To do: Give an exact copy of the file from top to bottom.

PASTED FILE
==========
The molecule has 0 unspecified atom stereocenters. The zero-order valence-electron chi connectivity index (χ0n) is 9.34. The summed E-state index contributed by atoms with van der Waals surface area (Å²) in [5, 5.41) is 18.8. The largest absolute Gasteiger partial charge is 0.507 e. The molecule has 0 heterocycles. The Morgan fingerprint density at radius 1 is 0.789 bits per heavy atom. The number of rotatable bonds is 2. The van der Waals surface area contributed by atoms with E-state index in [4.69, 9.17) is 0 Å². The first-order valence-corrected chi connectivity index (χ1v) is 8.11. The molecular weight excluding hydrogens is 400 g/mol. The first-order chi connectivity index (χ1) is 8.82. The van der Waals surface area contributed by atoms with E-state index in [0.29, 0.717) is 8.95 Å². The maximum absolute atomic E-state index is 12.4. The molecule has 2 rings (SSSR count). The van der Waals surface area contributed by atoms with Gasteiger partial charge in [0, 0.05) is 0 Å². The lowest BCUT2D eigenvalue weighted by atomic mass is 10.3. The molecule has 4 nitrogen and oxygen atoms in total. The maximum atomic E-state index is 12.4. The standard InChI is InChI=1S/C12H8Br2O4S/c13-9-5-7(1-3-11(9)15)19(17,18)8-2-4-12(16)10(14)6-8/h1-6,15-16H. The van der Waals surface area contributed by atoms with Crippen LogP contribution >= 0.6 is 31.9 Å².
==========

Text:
The molecule has 0 unspecified atom stereocenters. The zero-order valence-electron chi connectivity index (χ0n) is 9.34. The summed E-state index contributed by atoms with van der Waals surface area (Å²) in [5, 5.41) is 18.8. The largest absolute Gasteiger partial charge is 0.507 e. The molecule has 0 heterocycles. The Morgan fingerprint density at radius 1 is 0.789 bits per heavy atom. The number of rotatable bonds is 2. The van der Waals surface area contributed by atoms with E-state index in [4.69, 9.17) is 0 Å². The first-order valence-corrected chi connectivity index (χ1v) is 8.11. The molecular weight excluding hydrogens is 400 g/mol. The first-order chi connectivity index (χ1) is 8.82. The van der Waals surface area contributed by atoms with E-state index in [0.29, 0.717) is 8.95 Å². The maximum absolute atomic E-state index is 12.4. The molecule has 2 rings (SSSR count). The van der Waals surface area contributed by atoms with Gasteiger partial charge in [0, 0.05) is 0 Å². The lowest BCUT2D eigenvalue weighted by atomic mass is 10.3. The molecule has 4 nitrogen and oxygen atoms in total. The maximum atomic E-state index is 12.4. The standard InChI is InChI=1S/C12H8Br2O4S/c13-9-5-7(1-3-11(9)15)19(17,18)8-2-4-12(16)10(14)6-8/h1-6,15-16H. The van der Waals surface area contributed by atoms with Crippen LogP contribution >= 0.6 is 31.9 Å².